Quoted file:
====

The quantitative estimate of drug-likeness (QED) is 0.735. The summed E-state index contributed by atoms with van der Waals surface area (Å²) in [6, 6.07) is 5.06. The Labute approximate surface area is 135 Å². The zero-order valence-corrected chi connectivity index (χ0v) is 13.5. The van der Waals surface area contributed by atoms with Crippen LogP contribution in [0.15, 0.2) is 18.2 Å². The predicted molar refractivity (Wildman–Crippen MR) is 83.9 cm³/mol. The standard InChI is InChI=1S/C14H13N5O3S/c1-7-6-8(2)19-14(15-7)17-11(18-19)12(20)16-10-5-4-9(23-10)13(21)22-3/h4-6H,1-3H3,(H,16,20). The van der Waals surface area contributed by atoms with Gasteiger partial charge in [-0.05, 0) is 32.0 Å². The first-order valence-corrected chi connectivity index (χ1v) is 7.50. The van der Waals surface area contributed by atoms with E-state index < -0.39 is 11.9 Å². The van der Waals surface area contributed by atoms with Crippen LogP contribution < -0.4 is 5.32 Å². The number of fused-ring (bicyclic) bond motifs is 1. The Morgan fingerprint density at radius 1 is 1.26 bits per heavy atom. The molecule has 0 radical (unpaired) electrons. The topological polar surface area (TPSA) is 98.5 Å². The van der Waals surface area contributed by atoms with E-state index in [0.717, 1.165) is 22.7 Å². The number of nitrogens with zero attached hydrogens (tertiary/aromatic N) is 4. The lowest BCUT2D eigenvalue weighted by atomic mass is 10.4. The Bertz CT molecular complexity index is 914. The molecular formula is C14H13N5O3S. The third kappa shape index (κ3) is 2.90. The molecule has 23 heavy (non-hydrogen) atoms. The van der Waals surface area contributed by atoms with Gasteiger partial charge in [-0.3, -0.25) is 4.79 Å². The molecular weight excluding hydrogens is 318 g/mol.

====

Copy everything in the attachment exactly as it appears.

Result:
The quantitative estimate of drug-likeness (QED) is 0.735. The summed E-state index contributed by atoms with van der Waals surface area (Å²) in [6, 6.07) is 5.06. The Labute approximate surface area is 135 Å². The zero-order valence-corrected chi connectivity index (χ0v) is 13.5. The van der Waals surface area contributed by atoms with Crippen LogP contribution in [0.15, 0.2) is 18.2 Å². The predicted molar refractivity (Wildman–Crippen MR) is 83.9 cm³/mol. The standard InChI is InChI=1S/C14H13N5O3S/c1-7-6-8(2)19-14(15-7)17-11(18-19)12(20)16-10-5-4-9(23-10)13(21)22-3/h4-6H,1-3H3,(H,16,20). The van der Waals surface area contributed by atoms with Gasteiger partial charge in [-0.05, 0) is 32.0 Å². The first-order valence-corrected chi connectivity index (χ1v) is 7.50. The van der Waals surface area contributed by atoms with E-state index < -0.39 is 11.9 Å². The van der Waals surface area contributed by atoms with Crippen LogP contribution < -0.4 is 5.32 Å². The number of fused-ring (bicyclic) bond motifs is 1. The Morgan fingerprint density at radius 1 is 1.26 bits per heavy atom. The molecule has 0 radical (unpaired) electrons. The topological polar surface area (TPSA) is 98.5 Å². The van der Waals surface area contributed by atoms with E-state index in [0.717, 1.165) is 22.7 Å². The number of nitrogens with zero attached hydrogens (tertiary/aromatic N) is 4. The lowest BCUT2D eigenvalue weighted by atomic mass is 10.4. The Bertz CT molecular complexity index is 914. The molecular formula is C14H13N5O3S. The third kappa shape index (κ3) is 2.90. The molecule has 23 heavy (non-hydrogen) atoms. The van der Waals surface area contributed by atoms with Gasteiger partial charge in [-0.3, -0.25) is 4.79 Å². The molecular weight excluding hydrogens is 318 g/mol.